A Desktop Environment is an all-in-one package of a window manager, lots of programs, and libraries and resources shared among these programs.

A Widget Toolkit is a programming library that creates widget like buttons, menus, etc. using X.

Agrouf 01-14-2010 08:30 AM

What is happening on your screen is not all what is happening in the computer. Some computers have no screen. When you communicate with a web server, your computer is sending a request to another computer that has no screen. That computer is just there to respond to page request with web pages sent over the internet.
The screen is one way to communicate with the user. The OS is not aware of the screen existence. The OS is running programs that do whatever they are supposed to do. Some programs communicate with other computers, like web servers and some other programs display things on the screen. That is what the X server does. X is a rather complex program that display things on the screen. X is there taking over the screen and waiting for other programs to ask it to display things. Other programs communicate with X. This is what firefox does for instance. Firefox asks X "display a title bar, put some tabs there, and that text at that place" and X displays it on the screen. If X does not run and you launch Firefox, it will tell you "I can't talk to X".
startx launches the X server for other applications to display things. When you hit ctrl+alt+f1, you tell X to get away from the screen. ctrl+alt+f7 tells X to get back again.

X is a separate program on linux, that does not always run (it does not run on web servers for instance). On Windows, it's different. The GUI is a part of the OS. Windows can't run without a GUI.

chrism01 01-14-2010 06:23 PM

1. Console mode is when there is no X-server running: usually runlevel 3 on Linux. See /etc/inittab

2. On Linux you can access multiple 'consoles' using Ctl-Alt-F1, ... F2 etc.
You can have X running on one and all the rest will be console mode (at the same time)

3. CLI is any time you are typing to the cmd line instead of using the GUI / click-n-point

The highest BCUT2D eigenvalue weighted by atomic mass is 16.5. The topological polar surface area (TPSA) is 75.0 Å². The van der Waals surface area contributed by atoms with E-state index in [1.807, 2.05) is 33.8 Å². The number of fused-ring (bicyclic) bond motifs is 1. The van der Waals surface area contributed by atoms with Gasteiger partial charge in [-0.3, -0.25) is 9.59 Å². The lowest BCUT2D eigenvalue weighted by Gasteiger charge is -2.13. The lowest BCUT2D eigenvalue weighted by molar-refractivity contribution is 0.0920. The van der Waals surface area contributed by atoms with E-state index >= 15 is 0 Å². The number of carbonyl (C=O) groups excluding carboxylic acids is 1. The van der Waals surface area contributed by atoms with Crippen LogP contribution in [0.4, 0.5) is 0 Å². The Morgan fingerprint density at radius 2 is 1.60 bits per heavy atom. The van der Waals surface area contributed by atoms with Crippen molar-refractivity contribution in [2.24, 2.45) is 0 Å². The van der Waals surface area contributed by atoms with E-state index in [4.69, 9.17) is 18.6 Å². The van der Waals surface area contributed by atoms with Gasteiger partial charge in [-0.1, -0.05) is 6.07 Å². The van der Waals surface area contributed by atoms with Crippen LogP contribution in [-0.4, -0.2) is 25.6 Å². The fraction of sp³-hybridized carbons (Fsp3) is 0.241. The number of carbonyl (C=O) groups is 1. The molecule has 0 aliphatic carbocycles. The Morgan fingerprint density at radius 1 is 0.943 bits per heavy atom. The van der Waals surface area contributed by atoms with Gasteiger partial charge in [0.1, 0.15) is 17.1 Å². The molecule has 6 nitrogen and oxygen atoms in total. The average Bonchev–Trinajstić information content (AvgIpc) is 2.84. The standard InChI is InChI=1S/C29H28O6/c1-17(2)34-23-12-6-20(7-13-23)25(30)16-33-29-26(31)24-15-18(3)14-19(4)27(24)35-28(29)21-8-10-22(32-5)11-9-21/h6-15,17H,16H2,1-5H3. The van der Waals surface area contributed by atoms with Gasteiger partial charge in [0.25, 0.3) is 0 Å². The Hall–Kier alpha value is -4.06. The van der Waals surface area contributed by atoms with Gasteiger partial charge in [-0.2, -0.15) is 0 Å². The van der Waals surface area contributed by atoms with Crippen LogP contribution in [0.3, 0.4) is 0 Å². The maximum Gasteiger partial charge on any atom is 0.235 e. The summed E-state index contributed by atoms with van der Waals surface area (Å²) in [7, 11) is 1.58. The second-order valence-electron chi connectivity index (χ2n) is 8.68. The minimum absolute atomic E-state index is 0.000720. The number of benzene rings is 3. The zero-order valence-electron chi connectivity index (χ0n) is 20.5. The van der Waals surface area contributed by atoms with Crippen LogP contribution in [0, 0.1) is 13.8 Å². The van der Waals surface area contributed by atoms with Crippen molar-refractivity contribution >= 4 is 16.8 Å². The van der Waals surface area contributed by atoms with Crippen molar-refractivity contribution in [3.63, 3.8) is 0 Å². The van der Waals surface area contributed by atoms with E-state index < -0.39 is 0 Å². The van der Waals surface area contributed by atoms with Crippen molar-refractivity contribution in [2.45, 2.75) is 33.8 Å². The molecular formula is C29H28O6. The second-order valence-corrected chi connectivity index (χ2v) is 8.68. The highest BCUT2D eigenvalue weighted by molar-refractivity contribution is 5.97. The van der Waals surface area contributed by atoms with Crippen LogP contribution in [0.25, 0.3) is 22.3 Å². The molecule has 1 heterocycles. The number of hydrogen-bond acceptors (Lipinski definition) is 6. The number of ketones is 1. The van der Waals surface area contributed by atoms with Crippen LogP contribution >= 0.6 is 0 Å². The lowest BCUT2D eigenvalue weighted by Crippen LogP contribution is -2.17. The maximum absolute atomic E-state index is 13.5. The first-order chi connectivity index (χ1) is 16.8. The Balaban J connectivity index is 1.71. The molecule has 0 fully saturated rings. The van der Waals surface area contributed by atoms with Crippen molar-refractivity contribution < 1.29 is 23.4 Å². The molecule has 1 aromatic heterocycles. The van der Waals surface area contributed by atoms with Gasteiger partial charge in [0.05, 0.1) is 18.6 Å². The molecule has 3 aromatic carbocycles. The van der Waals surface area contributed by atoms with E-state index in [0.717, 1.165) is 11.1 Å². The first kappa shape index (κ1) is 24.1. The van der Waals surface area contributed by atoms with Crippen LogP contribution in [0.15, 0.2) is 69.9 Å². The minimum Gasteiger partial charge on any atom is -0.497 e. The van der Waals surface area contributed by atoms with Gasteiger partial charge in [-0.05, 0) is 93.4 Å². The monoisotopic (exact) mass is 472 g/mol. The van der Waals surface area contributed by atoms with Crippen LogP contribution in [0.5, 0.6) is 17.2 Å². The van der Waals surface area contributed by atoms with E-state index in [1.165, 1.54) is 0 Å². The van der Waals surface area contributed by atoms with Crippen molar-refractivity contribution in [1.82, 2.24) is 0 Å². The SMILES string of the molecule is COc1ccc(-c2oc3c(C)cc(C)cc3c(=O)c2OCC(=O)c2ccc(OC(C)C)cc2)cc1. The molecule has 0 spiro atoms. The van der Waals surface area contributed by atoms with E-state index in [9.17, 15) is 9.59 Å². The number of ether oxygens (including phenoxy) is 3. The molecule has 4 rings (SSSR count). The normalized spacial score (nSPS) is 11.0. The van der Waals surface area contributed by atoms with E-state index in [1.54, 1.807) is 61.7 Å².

4. Technically, Linux is just the kernel; the 'proper' name for the kernel + userland tools is GNU/Linux, as most of the user tools are from the GNU project.

5. X is actually the X-server, which provides the basic facilities to create a GUI looking env eg wallpaper, windows, menus etc. Note that this means the server is always 'local' and you can have (multiple) local or remote clients eg you can display the output on another system.

6. As can be seen from the above, you can have X-Windows running regardless of whether a webserver or anything else is running....
Some old school Admins prefer to not run X-Win on prod servers.
It reduces the potential attack surface area.
It used to have a performance impact way back when, but these days systems are much more powerful, and, unless you are actually actively using the GUI, 99% of it gets dumped and only a small stub remains in memory so the kernel can respond to GUI actions next time you want to use it.

orangesky 01-14-2010 11:04 PM


Originally Posted by widda (Post 3826035)
Alao, second pragmatic question:
How,(by what command) after CtrlAltF1 entry to black screen, do I revert to "ordinary" windows? And which one of the 2 styles is X?

I only know the GNOME command.


/etc/init.d/gdm stop
Kills X and dumps you to a terminal.


/etc/init.d/gdm start
Starts X if it wasn't already.

MrCode 01-14-2010 11:17 PM


Alao, second pragmatic question:
How,(by what command) after CtrlAltF1 entry to black screen, do I revert to "ordinary" windows? And which one of the 2 styles is X?
Alt-F7 should put you back in X. When you hit Ctrl-Alt-F1, you're actually switching to the first of 7 text-mode "virtual consoles". X is simply running "on top of" the 7th console.

geek745 01-15-2010 11:03 AM

Ok, so simply, here are the layers, the most visible of which is on top:

- Window Manager (KDE/Gnome/Fluxbox/Blackbox/WindowMaker/etc)
- X Windows (this layer can be replaced by other products but X is so popular it suffices to leave it at this)
- Console
- Kernel
- Hardware

Your computer's hardware is accessed by software (including X) through the kernel (which is essentially all you need for an operating system to be linux). That software naturally includes a command line interface (CLI), which is provided by the startup processes and from which other more familiar programs are started. From the console, you can launch X Windows, which provides basic graphical capability and coordinates keyboard and mouse input with video output so you can do everything that you do. On top of X Windows, we launch a window manager, like the ones mentioned above, and within that environment (that usually contains some sort of "system toolbar") we can launch every other graphical application, including an application that provides a virtual terminal window (virtual because the kernel does not necessarily see it directly).

I hope my overview helps in your understanding - X is a (fairly) universally-used software package to enable the graphical interface on Linux/BSD/UNIX (comprehensively "*nix") systems, including providing compatibility for familiar *nix software applications on Mac OS X (their X means 10).